Langston Hughes was a poet of the people, capable of raising consciousness and inspiring others. Thanks to their service-learning at an area middle school, UNC Pembroke students enrolled in African American Literature: Traditions & Contexts realized that he still matters, with the power to move and inspire the next generation.
Students in English professor Scott Hicks’s class, ENG 2100, visited Spring Hill Middle School in Laurinburg on Oct. 9. There, they worked in teams to teach eighth-grade students about Hughes’s life and importance. The eighth-grade students then practiced skills of active reading and critical thinking, sharing their interpretations of selected poems by Hughes. Inspired by Hughes’s poetry, the students then wrote their own original poetry, which Hicks and service-learning teaching Assistant Hannah Middleton will transcribe and publish as Spring Hill’s first-ever literary magazine.
“This activity is crucial for a General Education literature class,” Hicks said. “My students get to share their love for the literature with young people, and they practice the skills of annotation and interpretation and critical thinking that we’ve been doing in the classroom since the start of the semester.”
What’s more, Hicks’s UNCP students are exposed to the efforts behind the scenes that go into creating the literature that they experience in their anthologies.
“I want them to get a feel for what the Harlem Renaissance was like, when Hughes and others were supporting each other and creating the long-lasting expressions that came out of the Harlem Renaissance,” Hicks said. “They got to see the eighth-graders excited to create, sharing their work with their peers, enthusiastic to share their perspectives – just like Hughes and other writers were supporting and cheering on each other.”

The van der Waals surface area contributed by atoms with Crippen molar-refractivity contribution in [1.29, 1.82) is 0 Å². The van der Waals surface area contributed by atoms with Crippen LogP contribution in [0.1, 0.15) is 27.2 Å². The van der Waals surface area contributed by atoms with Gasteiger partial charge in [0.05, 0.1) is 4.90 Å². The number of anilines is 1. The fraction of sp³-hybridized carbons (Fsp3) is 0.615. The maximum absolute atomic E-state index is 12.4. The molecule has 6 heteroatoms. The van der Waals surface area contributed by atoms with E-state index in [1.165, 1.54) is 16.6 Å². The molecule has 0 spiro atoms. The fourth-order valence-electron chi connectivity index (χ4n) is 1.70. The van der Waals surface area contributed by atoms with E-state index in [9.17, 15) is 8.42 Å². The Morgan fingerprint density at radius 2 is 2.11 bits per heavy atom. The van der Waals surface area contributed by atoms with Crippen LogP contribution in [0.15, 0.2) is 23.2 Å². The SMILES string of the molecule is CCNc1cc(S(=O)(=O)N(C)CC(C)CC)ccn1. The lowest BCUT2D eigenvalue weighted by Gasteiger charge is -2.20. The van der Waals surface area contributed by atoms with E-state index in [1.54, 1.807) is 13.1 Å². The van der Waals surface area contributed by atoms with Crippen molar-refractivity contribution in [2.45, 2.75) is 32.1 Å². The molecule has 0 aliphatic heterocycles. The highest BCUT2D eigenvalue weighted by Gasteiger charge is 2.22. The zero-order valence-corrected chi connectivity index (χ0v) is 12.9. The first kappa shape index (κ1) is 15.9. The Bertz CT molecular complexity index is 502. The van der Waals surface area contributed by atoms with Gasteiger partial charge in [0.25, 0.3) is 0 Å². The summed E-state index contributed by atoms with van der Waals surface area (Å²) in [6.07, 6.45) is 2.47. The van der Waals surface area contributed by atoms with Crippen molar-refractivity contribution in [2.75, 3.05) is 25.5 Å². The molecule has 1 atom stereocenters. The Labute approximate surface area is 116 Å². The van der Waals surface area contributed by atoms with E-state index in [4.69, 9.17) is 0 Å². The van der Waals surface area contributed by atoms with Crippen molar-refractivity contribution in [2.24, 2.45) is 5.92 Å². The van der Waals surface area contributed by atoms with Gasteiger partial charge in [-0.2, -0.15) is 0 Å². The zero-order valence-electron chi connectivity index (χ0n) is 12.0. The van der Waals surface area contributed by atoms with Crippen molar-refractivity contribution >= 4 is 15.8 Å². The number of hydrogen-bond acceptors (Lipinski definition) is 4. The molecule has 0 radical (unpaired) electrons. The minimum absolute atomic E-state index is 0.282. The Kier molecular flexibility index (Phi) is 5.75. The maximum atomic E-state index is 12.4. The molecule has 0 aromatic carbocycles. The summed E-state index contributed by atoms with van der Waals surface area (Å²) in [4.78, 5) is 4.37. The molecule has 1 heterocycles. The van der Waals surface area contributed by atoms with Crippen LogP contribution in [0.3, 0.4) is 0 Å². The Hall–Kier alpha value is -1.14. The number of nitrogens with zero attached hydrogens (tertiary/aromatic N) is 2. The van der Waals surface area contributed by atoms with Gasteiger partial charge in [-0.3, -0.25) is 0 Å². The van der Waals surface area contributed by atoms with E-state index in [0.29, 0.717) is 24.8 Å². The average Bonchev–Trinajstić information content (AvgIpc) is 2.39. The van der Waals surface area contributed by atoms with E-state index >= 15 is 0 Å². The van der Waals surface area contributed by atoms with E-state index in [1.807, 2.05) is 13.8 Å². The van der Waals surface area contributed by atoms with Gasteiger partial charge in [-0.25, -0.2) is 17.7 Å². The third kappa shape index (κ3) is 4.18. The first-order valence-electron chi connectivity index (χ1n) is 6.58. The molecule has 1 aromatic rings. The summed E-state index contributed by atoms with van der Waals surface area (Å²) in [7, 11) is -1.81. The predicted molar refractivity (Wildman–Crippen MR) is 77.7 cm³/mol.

After their experience at Spring Hill, Hicks and his students reflected on their learning. They were impressed by the Spring Hill students’ creativity and perspicacity in interpreting and analyzing Hughes’s poetry, and they appreciated how excited Spring Hill’s students were to write and share their own original work. They also saw how much the middle school students valued them as role models, as they answered many questions about college classes, athletics, and campus life.
Spring Hill teacher Dawn Salzlein thanked the UNCP students for their service to her students. “My students really enjoyed the discussions about Langston Hughes and reading his poetry,” she said. “When I eavesdropped, I was pleased with their writing. Your students pulled some heartfelt poetry from mine.”
Such partnerships between the university and community depend on the leadership and support of Sandy Jacobs, associate director of the Office of Community & Civic Engagement and director of academic service-learning. CCE provides vital support: (1) a service-learning teaching assistant to coordinate a strong relationship between the community partner and the university and (2) a project stipend to fund the publication of the literary magazine for Spring Hill’s students.
“I am honored to have the responsibility to help engage our students in academic service-learning efforts here at UNCP,” Jacobs said. “Through service-learning, our students engage in life-changing initiatives that not only impact their lives but our community’s as well. Our students are gaining the skills of leadership and active citizenship while becoming agents of change that contribute to our community. Our community has been very receptive to our students, and we hope that in the future the partnership only continues to flourish.”